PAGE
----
air conditioning. Temperatures in such buildings can 'free-run' -
that is, they do not need to be modified artificially except for
small amounts of heating on extremely cold days or during extended
overcast periods. Buildings in this category include single houses,
medium density residential, low-rise commercial buildings and some
small scale educational and industrial buildings. The internal
conditions in such buildings are dominated by the influence of the
In other building types including medium and
high-rise commercial and educational structures, the internal
conditions are generally dominated by the heat loads generated
within the building envelope and these are typically be cooled by
other means, including air conditioning.
mass and air conditioning loads
Mass can be extremely useful in structures
which require air conditioning. This can be achieved by night-time
cooling of the mass to reduce the day-time heat loads in summer, or
to even out the heat loadings in winter and eliminate the need for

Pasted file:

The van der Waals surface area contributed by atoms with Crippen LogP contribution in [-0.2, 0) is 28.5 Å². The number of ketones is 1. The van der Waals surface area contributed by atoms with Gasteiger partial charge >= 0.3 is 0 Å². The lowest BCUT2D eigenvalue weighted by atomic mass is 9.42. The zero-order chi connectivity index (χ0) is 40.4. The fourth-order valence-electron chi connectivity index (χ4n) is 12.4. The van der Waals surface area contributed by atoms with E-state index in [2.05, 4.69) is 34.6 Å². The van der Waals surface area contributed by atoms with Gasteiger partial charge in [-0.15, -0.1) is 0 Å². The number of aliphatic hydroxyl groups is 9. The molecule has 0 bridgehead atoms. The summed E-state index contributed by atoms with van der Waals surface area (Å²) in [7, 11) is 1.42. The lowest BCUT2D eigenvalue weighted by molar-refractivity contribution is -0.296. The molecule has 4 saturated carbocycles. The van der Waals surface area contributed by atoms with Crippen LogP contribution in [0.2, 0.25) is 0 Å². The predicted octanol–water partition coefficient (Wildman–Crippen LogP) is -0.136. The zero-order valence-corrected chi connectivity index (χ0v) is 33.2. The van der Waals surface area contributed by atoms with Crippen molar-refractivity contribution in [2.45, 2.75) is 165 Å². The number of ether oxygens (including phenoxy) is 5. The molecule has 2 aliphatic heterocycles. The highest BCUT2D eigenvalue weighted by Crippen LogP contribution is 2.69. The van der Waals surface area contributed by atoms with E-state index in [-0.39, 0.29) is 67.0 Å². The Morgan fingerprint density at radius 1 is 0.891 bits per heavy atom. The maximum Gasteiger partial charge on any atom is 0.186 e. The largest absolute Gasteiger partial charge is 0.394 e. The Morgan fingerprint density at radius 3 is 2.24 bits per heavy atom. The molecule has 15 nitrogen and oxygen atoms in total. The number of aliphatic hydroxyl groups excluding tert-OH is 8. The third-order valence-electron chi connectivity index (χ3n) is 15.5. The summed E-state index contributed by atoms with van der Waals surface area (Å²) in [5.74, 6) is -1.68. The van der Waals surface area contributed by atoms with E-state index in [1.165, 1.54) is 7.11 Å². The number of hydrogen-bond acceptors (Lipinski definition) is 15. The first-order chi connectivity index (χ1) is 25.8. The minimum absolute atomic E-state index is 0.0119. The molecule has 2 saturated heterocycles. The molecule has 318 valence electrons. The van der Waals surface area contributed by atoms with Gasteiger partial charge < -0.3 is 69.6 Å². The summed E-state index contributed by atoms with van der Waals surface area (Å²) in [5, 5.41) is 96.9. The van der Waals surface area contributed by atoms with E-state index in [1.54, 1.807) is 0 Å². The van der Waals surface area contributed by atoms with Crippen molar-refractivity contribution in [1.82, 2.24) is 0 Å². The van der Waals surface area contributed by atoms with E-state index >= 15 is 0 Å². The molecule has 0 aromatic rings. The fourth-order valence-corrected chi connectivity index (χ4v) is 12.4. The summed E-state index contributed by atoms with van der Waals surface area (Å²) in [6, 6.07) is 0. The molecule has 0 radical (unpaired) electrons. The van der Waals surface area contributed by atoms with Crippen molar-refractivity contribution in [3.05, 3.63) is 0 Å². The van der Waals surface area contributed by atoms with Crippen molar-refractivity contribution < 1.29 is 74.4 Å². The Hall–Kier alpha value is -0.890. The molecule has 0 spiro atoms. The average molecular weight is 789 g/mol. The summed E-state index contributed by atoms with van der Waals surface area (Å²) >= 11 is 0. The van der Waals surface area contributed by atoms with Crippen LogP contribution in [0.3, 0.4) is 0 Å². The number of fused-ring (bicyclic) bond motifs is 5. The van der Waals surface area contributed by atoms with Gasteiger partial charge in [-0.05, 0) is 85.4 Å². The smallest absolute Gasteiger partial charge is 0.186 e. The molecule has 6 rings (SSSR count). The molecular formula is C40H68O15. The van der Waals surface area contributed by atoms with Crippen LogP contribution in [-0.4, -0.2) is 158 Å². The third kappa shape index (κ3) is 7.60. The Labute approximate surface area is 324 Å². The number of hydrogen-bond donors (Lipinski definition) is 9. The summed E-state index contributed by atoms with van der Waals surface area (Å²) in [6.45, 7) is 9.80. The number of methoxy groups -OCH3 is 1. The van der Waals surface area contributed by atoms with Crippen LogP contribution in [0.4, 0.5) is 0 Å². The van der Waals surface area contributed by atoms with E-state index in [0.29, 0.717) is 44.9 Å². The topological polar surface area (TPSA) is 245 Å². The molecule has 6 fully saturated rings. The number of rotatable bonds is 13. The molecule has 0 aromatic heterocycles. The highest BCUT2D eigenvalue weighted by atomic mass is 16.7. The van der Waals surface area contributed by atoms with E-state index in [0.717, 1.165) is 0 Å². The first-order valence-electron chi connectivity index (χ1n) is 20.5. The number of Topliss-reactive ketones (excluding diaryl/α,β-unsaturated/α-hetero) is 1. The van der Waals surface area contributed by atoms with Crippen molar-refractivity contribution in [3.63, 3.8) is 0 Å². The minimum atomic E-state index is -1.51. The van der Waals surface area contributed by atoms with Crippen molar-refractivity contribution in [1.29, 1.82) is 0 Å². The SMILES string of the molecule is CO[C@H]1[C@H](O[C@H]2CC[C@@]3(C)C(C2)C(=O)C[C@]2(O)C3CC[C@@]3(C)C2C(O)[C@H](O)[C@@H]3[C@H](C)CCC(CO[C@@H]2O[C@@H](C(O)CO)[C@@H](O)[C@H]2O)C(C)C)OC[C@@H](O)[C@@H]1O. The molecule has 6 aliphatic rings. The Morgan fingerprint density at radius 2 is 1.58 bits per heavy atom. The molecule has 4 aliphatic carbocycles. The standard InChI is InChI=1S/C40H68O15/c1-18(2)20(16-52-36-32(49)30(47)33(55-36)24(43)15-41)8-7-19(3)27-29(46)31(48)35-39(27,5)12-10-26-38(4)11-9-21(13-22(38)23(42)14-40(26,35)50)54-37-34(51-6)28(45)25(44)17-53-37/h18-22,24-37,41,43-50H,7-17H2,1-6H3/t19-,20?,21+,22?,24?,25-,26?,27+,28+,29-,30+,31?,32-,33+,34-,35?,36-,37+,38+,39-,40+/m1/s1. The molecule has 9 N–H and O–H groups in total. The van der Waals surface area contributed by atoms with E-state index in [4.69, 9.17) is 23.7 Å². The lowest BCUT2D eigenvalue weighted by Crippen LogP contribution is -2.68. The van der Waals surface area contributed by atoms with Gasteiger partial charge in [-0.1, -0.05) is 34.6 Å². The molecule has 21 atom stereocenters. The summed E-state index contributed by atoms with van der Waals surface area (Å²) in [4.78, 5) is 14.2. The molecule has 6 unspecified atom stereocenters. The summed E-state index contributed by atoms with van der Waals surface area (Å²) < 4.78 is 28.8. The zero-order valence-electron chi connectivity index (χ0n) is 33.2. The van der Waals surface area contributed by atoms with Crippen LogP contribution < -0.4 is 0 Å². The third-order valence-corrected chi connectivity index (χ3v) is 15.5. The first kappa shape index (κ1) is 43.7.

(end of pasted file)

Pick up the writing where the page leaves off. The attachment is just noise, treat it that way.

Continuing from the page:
cooling during winter. Baverstock (1994) has shown that mass used
in this way can provide 27% of the overall building cooling
benefits and 38% of the overall building heating benefits. This was
in an energy efficient commercial building in Perth that was shown
to be 69% more efficient than average non-low energy buildings and
79% more efficient than the recommended upper-range figures
published by the Property Council of Australia for Perth. For more
detailed information, refer to the case study CAS 2: Solar
Information Centre, Perth.
Leading edge commercial buildings use a variety
of ways of engaging thermal mass cooling or pre cooling of spaces
to minimise the amount of cooling needed. Examples of these systems
include eliminating ceilings and exposing the underside of floor
slabs, using access floors over exposed floor slabs as plenums to
deliver conditioned air (precooling the slabs using night time